Sometimes things work best at their simplest. Read this developer's opinion on why you should be sure to distill your Scrum.
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"To simplify yields a richer result." — Yvon Chouinard, Let My People Go Surfing
This is one of my favorite quotes of all time. Throughout life, I am constantly learning through trial and error. And I have found that the simple process often leads to the better product. For instance, my barbecue chicken recipe. I love summer and enjoy spending time with friends and family barbecuing. I have a simple recipe that is my go-to, but I'll often try to shake things up with new sauces, rub mixtures, or brines. Turns out that my simple recipe with a minimal amount of ingredients is always the crowd favorite.
As with most of my experiences, I find a correlation here with Scrum. One of the principles of the Agile Manifesto is, "Simplicity — the art of maximizing the amount of work not done — is essential." Scrum is a framework consisting of eleven elements; required ingredients if you will. It is supported by many complementary practices such as a Sprint Burndown chart, User Stories, Story Points, Definition of "Ready," Team Working Agreements, Poker Planning, etc. All too often, I have observed the focus on these complementary practices rather than Scrum itself. Is there a point when too many ingredients get in the way of the original recipe? Would the Scrum framework in your world of work be more optimal with less of them?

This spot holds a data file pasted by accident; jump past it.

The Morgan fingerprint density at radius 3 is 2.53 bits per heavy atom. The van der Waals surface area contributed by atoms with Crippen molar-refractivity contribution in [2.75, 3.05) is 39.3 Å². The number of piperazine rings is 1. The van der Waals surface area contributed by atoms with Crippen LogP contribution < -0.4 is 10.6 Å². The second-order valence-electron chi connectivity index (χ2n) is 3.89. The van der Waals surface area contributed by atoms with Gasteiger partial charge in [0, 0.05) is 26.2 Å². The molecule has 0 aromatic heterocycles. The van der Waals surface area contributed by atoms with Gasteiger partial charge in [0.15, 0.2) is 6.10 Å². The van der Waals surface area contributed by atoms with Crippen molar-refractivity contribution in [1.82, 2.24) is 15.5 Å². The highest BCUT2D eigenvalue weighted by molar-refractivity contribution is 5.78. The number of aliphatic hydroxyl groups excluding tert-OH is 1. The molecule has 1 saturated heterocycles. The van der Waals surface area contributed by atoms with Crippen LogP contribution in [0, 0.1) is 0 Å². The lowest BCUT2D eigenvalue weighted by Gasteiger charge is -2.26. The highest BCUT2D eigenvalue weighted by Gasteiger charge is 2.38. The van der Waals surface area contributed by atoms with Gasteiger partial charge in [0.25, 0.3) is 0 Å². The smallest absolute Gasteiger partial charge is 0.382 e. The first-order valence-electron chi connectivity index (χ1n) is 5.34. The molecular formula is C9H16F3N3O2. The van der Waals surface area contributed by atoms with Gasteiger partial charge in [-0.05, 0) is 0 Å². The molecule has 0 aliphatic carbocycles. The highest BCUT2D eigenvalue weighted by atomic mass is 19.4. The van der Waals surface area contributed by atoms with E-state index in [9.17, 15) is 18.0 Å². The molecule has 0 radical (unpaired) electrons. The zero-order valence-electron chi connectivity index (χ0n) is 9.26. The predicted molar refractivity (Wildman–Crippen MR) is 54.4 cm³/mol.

Like my chicken recipe, I have tried adding many different ingredients to Scrum over the years. I find myself now removing those complimentary practices to focus more on the framework itself. Working with teams, I have emphasized the Scrum Values and Principles with a renewed focus on simplification. The products we are building are complex, does the way we build them have to be?
Let me know your thoughts on keeping Scrum simple in the comments below. And you're not getting your hands on my secret chicken recipe.
Published at DZone with permission of Todd Miller , DZone MVB. See the original article here.
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